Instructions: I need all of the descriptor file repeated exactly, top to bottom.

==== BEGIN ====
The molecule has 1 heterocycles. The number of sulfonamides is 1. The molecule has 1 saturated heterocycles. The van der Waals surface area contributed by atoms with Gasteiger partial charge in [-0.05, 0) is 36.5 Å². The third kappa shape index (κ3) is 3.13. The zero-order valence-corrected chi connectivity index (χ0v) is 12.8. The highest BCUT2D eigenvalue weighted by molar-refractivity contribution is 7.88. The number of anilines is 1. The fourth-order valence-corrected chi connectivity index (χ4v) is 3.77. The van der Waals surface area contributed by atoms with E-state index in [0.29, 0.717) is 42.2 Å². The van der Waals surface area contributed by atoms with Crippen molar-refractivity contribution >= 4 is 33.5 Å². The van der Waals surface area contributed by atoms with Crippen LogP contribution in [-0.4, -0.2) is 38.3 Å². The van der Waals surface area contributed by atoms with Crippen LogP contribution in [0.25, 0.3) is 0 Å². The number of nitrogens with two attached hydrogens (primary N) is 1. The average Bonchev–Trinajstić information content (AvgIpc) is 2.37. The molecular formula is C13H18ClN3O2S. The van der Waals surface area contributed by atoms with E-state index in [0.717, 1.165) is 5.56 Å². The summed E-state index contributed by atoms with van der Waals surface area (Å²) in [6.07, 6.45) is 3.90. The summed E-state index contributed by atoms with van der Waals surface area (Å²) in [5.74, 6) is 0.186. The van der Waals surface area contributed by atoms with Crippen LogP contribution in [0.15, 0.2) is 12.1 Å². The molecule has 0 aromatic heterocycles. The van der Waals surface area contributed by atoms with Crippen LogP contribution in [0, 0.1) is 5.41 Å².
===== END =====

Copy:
The molecule has 1 heterocycles. The number of sulfonamides is 1. The molecule has 1 saturated heterocycles. The van der Waals surface area contributed by atoms with Gasteiger partial charge in [-0.05, 0) is 36.5 Å². The third kappa shape index (κ3) is 3.13. The zero-order valence-corrected chi connectivity index (χ0v) is 12.8. The highest BCUT2D eigenvalue weighted by molar-refractivity contribution is 7.88. The number of anilines is 1. The fourth-order valence-corrected chi connectivity index (χ4v) is 3.77. The van der Waals surface area contributed by atoms with E-state index in [0.29, 0.717) is 42.2 Å². The van der Waals surface area contributed by atoms with Crippen molar-refractivity contribution >= 4 is 33.5 Å². The van der Waals surface area contributed by atoms with Crippen LogP contribution in [-0.4, -0.2) is 38.3 Å². The van der Waals surface area contributed by atoms with Crippen LogP contribution in [0.25, 0.3) is 0 Å². The number of nitrogens with two attached hydrogens (primary N) is 1. The average Bonchev–Trinajstić information content (AvgIpc) is 2.37. The molecular formula is C13H18ClN3O2S. The van der Waals surface area contributed by atoms with E-state index in [0.717, 1.165) is 5.56 Å². The summed E-state index contributed by atoms with van der Waals surface area (Å²) in [6.07, 6.45) is 3.90. The summed E-state index contributed by atoms with van der Waals surface area (Å²) in [5.74, 6) is 0.186. The van der Waals surface area contributed by atoms with Crippen LogP contribution in [0.15, 0.2) is 12.1 Å². The molecule has 0 aromatic heterocycles. The van der Waals surface area contributed by atoms with Crippen LogP contribution in [0, 0.1) is 5.41 Å².